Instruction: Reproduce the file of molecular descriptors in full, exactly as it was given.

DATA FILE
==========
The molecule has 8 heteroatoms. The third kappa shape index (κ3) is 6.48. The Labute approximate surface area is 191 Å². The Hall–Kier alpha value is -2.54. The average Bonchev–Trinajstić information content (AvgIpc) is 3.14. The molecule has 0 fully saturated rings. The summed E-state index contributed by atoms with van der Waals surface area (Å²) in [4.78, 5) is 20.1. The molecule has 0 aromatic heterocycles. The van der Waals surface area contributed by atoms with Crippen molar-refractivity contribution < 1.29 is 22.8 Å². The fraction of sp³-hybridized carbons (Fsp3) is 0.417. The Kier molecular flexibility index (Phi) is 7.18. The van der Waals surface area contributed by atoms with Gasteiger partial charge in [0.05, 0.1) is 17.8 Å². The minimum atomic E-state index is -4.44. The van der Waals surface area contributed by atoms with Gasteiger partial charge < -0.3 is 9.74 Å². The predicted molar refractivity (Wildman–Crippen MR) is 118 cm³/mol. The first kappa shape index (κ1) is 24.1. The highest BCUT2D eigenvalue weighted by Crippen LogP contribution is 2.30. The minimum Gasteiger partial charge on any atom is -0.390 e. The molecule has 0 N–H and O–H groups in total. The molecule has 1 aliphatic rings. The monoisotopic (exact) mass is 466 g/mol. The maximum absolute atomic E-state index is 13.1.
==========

The molecule has 8 heteroatoms. The third kappa shape index (κ3) is 6.48. The Labute approximate surface area is 191 Å². The Hall–Kier alpha value is -2.54. The average Bonchev–Trinajstić information content (AvgIpc) is 3.14. The molecule has 0 fully saturated rings. The summed E-state index contributed by atoms with van der Waals surface area (Å²) in [4.78, 5) is 20.1. The molecule has 0 aromatic heterocycles. The van der Waals surface area contributed by atoms with Crippen molar-refractivity contribution < 1.29 is 22.8 Å². The fraction of sp³-hybridized carbons (Fsp3) is 0.417. The Kier molecular flexibility index (Phi) is 7.18. The van der Waals surface area contributed by atoms with Gasteiger partial charge in [0.05, 0.1) is 17.8 Å². The minimum atomic E-state index is -4.44. The van der Waals surface area contributed by atoms with Gasteiger partial charge < -0.3 is 9.74 Å². The predicted molar refractivity (Wildman–Crippen MR) is 118 cm³/mol. The first kappa shape index (κ1) is 24.1. The highest BCUT2D eigenvalue weighted by Crippen LogP contribution is 2.30. The minimum Gasteiger partial charge on any atom is -0.390 e. The molecule has 0 N–H and O–H groups in total. The molecule has 1 aliphatic rings. The monoisotopic (exact) mass is 466 g/mol. The maximum absolute atomic E-state index is 13.1.